The presence of the significant number of undocumented immigrants in the United States, most of whom have lived in the country for more than five years, poses many legal and political challenges. But while politicians continue to debate what to do about illegal immigration, millions of undocumented immigrants are working across the country, contributing billions of dollars to the U.S. economy.

Share of undocumented immigrants who are working age

Number of undocumented immigrants

Undocumented entrepreneurs
Undocumented household income
Total spending power
State & Local Taxes Paid
Federal Taxes Paid
Total Taxes Paid
Number of U.S. citizens living with at least one undocumented family member
Share of U.S. citizens living with at least one undocumented family member
Number of U.S. citizen children living with at least one undocumented family member
Share of U.S. citizen children living with at least one undocumented family member
Number of U.S. citizen children living with at least one undocumented parent
Share of U.S. citizen children living with at least one undocumented parent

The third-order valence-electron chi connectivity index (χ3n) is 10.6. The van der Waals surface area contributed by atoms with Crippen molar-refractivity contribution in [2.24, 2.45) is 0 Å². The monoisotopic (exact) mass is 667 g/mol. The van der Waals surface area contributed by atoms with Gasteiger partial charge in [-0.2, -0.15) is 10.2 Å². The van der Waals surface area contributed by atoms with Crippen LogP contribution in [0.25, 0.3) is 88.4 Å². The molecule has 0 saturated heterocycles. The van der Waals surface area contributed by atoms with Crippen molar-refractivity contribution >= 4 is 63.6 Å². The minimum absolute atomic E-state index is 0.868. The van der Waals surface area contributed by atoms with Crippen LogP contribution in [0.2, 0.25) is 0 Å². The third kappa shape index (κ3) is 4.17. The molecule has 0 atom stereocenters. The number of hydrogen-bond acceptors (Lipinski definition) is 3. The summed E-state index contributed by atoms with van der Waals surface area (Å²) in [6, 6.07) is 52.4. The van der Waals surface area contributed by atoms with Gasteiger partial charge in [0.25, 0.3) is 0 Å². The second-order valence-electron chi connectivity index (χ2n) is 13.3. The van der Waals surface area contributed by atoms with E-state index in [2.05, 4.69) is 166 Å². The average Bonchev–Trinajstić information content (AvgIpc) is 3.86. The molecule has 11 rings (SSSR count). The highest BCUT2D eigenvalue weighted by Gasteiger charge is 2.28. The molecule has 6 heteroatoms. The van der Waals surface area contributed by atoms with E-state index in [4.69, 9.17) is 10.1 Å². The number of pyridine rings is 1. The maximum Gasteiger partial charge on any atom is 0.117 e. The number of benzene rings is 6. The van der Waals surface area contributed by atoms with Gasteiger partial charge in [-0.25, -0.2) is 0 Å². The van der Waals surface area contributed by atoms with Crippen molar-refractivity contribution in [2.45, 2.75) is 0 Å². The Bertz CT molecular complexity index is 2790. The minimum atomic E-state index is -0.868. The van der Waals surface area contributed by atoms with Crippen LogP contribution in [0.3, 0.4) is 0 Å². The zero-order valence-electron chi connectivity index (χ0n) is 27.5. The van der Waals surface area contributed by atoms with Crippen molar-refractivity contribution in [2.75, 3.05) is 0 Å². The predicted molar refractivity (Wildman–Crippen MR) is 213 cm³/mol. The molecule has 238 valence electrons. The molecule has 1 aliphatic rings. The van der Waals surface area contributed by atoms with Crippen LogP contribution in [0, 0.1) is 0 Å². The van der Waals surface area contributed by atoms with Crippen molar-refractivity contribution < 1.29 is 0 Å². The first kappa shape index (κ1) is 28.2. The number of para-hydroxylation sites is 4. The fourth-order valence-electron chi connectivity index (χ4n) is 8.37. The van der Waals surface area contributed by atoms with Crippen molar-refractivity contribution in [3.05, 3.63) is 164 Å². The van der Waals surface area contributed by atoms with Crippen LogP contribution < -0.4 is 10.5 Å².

THE DACA-ELIGIBLE POPULATION

DACA-eligible people contribute billions of dollars to the U.S. economy. Removing the protections afforded to DACA recipients will likely upset local economies, communities, and schools, hurting employers and businesses that depend on these young immigrants as workers and customers.

Share of DACA-eligible population in labor force that is employed

Number of DACA-eligible residents

Number of DACA-eligible entrepreneurs
DACA-eligible household income
Total spending power
State & Local Taxes Paid
Federal Taxes Paid
Total Taxes Paid

Number of active DACA recipients

Number of people with DACA granted

Number of additional residents who would satisfy all but the educational requirements for DACA

Number of additional residents who would become eligible for DACA as they grow older

Refugees

Refugees living in the United States make tremendous contributions to our economy as earners, taxpayers, and consumers. Rather than a drain on communities, refugees, with their high employment rate and entreprenuerial spirit, actually sustain and strengthen their new hometowns.

Share of likely refugees, employed

Number of likely refugees

Number of refugee entrepreneurs

Total business income of refugee entrepreneurs
Refugee household income
Total spending power
State & Local Taxes Paid
Federal Taxes Paid
Total Taxes Paid

Temporary Protected Status Holders

Recipients of Temporary Protected Status (TPS) have made enormous contributions to various industries and paid a significant amount in federal, state, and local taxes in the United States. Forcing them to leave the country not only risks putting these individuals in danger, but also threatens to significantly disrupt local economies.

Share of TPS holders who are working age

Number of TPS holders

Share of TPS holders in labor force, employed
TPS household income
Total spending power
State & Local Taxes Paid
Federal Taxes Paid
Total Taxes Paid